Algorithm2The W-2 code dry run for tax year 2015 will be limited to a few, hand-picked payroll service providers (PSP), who will in turn hand pick some employer clients, whose employees will in turn receive W-2s with the brand spankin’ new codes on Copies B and C of the Form. Each code will be 16 characters long, like this – xxxx-xxxx-xxxx-xxxx – and will be generated by each PSP using a special IRS-provided algorithm. The kicker is that the algorithm will use certain data points from the W-2 to generate the code. So after the employee enters their unique code on their e-filed tax form, the IRS can check to make sure it matches the data on the Form W-2.

Form W2Since this is just a W-2 verification pilot program, no employee will get penalized if they forget to include their code or they submit the wrong one when they e-file. Their returns will be processed per the usual, along with their refunds. And while the trial will be limited in scope, don’t be surprised if you get a substitute Form W-2 with a verification code on it. While you aren’t obligated to partake in entering the code, your participation could end up helping other honest taxpayers down the road. If the process is successful, by as early as 2017 all Form W-2s could be updated to include a verification code box.

StolenIdentityConsidering the less-than-stellar quality of the IRS’s identity theft victim customer service, let’s hope the W-2 anti-fraud program does work out. All an identity thief really needs is your name, date of birth, Social Security Number, and no conscience whatsoever. Using your personal info, the criminal will file a tax return using fake W-2 information to try to get themselves – not you – as big of a refund as possible. If the trial is a home run, the W-2 verification program would make the lives of these low-lives a lot harder because they would need to enter the magic code that matches the W-2 data.

Sufen Wang, M.S.Accountancy
Wang Solutions, Long Beach, CA (562) 856-0793
Editor: Hannah Huff, M.F.A. Creative Writing: Poetry, (626) 806-5805


IRS Impersonation Scams

In Accounting & Finances, Business, Taxes on December 15, 2015 by Sufen Wang Tagged: , , , ,

IRS Impersonation Scams Running Rampant: Watch out for New Tricks from Con Artists

TaxScamScamming just isn’t what it used to be – it’s a whole lot worse. As technology has evolved, so has the way people use it to exploit other people, and a lot of the time, the victims are taxpayers. Since October 2013, at least 4,000 people have lost more than $20 million collectively from tax scams. As such, the IRS has issued another warning for taxpayers to keep their eyes and ears wide open for any suspicious phone calls, e-mails, or letters.

CardTrickTax scammers have some new tricks up their sleeves and everyone is their target. One ruse is to alter the number that appears on the taxpayer’s telephone caller ID so it looks they’re getting a bona fide call from the IRS or other agency. The scammers keep the act up by spewing fake names, titles, and badge numbers, all to make themselves sound legit.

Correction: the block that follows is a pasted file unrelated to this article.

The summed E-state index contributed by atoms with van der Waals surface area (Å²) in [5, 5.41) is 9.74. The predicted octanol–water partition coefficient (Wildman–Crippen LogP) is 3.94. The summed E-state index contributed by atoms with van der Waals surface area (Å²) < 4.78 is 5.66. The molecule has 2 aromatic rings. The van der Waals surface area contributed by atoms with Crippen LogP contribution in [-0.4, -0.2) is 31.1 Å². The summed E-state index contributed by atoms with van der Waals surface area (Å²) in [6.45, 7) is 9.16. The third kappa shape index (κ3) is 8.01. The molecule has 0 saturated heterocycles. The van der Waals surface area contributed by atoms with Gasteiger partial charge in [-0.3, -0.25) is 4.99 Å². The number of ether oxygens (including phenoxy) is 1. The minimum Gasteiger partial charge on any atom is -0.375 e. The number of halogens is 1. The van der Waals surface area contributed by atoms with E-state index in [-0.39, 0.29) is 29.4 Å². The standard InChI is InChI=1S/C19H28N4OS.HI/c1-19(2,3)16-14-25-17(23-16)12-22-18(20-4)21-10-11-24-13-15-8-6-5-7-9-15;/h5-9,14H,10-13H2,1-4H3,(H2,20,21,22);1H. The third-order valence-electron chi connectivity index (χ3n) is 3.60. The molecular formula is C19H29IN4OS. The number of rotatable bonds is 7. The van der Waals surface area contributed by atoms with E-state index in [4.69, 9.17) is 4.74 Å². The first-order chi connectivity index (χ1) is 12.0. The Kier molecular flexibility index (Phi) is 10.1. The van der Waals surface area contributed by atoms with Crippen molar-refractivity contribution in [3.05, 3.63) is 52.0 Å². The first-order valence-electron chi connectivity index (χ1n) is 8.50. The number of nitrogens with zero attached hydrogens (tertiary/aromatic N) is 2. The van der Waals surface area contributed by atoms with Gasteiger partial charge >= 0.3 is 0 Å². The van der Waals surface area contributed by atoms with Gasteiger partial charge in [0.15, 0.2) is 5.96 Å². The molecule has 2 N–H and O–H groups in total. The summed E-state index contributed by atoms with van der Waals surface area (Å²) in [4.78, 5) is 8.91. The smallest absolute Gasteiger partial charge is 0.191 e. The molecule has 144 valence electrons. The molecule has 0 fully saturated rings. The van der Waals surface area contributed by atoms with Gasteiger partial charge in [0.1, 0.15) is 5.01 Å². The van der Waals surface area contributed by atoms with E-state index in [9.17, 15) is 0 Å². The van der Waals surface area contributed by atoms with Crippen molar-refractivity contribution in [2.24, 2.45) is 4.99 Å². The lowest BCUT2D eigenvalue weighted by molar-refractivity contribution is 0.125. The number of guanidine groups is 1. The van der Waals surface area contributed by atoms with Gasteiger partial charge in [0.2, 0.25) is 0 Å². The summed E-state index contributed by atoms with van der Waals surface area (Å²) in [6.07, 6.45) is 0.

ScamsSometimes, the scammers will be so kind as to give their victims step-by-step instructions on how they can make the “required” payment, e.g. by going to a nearby bank and getting a debit card. And recently, some scammers have been giving out actual IRS addresses where the victims can mail their payment receipt. Little do the taxpayers know that their money is going straight into the pockets of thieves!

Threatening2On the one hand, these scams work because the fake correspondence often looks and seems official to unsuspecting taxpayers – con artists will even send e-mails and letters using official IRS letterhead. The scams also succeed because taxpayers get scared – scammers rely heavily on fear tactics, such as threatening to call the police, to make people react immediately and shell out money without thinking twice.

The real IRS will NEVER call you about taxes owed without first mailing a Notice, then another Notice, then a bill, etc. etc.  The IRS will NEVER ask for credit or debit card numbers over the phone; and will NEVER demand taxes without giving the taxpayer the chance to question the amount owed. If you get a weird call from someone claiming to be from the IRS, HANG UP and call the IRS back from your end at 1-800-829-1040. Also remember that the official IRS website is – if it doesn’t have .gov at the end, get out of there quick!

Sufen Wang, M.S.Accountancy
Wang Solutions, Long Beach, CA (562) 856-0793
Editor: Hannah Huff, M.F.A. Creative Writing: Poetry, (626) 806-5805



Here Comes the Health Care Penalty:

In Accounting & Finances, Business, Taxes on December 15, 2015 by Sufen Wang Tagged: , , ,

More than 7.5 Million Taxpayers Affected

AppleAn apple a day keeps the doctor away…but unfortunately not a penalty for having no health insurance. 2014 was the big year that most Americans had to get health insurance under the Affordable Care Act. People who didn’t comply would get hit with a tax penalty when it came time to file their 2014 tax returns. The size of that penalty, as with most tax-related things, would depend on factors such as income and family size.